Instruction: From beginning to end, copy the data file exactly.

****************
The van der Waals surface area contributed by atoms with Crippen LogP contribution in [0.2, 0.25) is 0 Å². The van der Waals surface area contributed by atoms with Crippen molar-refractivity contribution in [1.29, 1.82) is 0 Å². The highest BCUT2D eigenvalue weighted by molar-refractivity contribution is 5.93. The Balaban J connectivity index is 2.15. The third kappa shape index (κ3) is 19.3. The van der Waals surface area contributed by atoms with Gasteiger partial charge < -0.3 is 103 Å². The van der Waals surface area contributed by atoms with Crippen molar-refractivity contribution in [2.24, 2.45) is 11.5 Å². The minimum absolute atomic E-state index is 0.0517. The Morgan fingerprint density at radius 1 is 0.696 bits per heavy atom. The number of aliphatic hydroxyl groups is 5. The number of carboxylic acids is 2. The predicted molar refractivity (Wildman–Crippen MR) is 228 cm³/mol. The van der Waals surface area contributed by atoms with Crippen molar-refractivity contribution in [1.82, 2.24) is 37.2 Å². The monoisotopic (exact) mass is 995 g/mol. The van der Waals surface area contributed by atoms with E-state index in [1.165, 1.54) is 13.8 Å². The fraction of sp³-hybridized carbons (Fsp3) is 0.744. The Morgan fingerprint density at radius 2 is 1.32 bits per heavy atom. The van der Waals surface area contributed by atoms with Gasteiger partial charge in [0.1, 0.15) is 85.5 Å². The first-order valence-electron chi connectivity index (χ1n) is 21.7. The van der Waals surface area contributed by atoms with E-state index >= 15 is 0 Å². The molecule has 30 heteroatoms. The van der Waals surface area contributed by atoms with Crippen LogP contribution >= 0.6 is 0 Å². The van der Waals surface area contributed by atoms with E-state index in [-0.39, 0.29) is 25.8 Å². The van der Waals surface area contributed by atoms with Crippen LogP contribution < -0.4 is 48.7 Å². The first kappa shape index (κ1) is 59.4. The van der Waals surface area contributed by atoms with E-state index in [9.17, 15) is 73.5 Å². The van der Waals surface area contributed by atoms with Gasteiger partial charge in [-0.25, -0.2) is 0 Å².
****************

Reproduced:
The van der Waals surface area contributed by atoms with Crippen LogP contribution in [0.2, 0.25) is 0 Å². The van der Waals surface area contributed by atoms with Crippen molar-refractivity contribution in [1.29, 1.82) is 0 Å². The highest BCUT2D eigenvalue weighted by molar-refractivity contribution is 5.93. The Balaban J connectivity index is 2.15. The third kappa shape index (κ3) is 19.3. The van der Waals surface area contributed by atoms with Gasteiger partial charge < -0.3 is 103 Å². The van der Waals surface area contributed by atoms with Crippen molar-refractivity contribution in [2.24, 2.45) is 11.5 Å². The minimum absolute atomic E-state index is 0.0517. The Morgan fingerprint density at radius 1 is 0.696 bits per heavy atom. The number of aliphatic hydroxyl groups is 5. The number of carboxylic acids is 2. The predicted molar refractivity (Wildman–Crippen MR) is 228 cm³/mol. The van der Waals surface area contributed by atoms with Crippen molar-refractivity contribution in [1.82, 2.24) is 37.2 Å². The monoisotopic (exact) mass is 995 g/mol. The van der Waals surface area contributed by atoms with E-state index in [1.165, 1.54) is 13.8 Å². The fraction of sp³-hybridized carbons (Fsp3) is 0.744. The Morgan fingerprint density at radius 2 is 1.32 bits per heavy atom. The van der Waals surface area contributed by atoms with Gasteiger partial charge in [0.1, 0.15) is 85.5 Å². The first-order valence-electron chi connectivity index (χ1n) is 21.7. The van der Waals surface area contributed by atoms with E-state index >= 15 is 0 Å². The molecule has 30 heteroatoms. The van der Waals surface area contributed by atoms with Crippen LogP contribution >= 0.6 is 0 Å². The van der Waals surface area contributed by atoms with E-state index in [-0.39, 0.29) is 25.8 Å². The van der Waals surface area contributed by atoms with Crippen LogP contribution < -0.4 is 48.7 Å². The first kappa shape index (κ1) is 59.4. The van der Waals surface area contributed by atoms with E-state index in [9.17, 15) is 73.5 Å². The van der Waals surface area contributed by atoms with Gasteiger partial charge in [-0.25, -0.2) is 0 Å².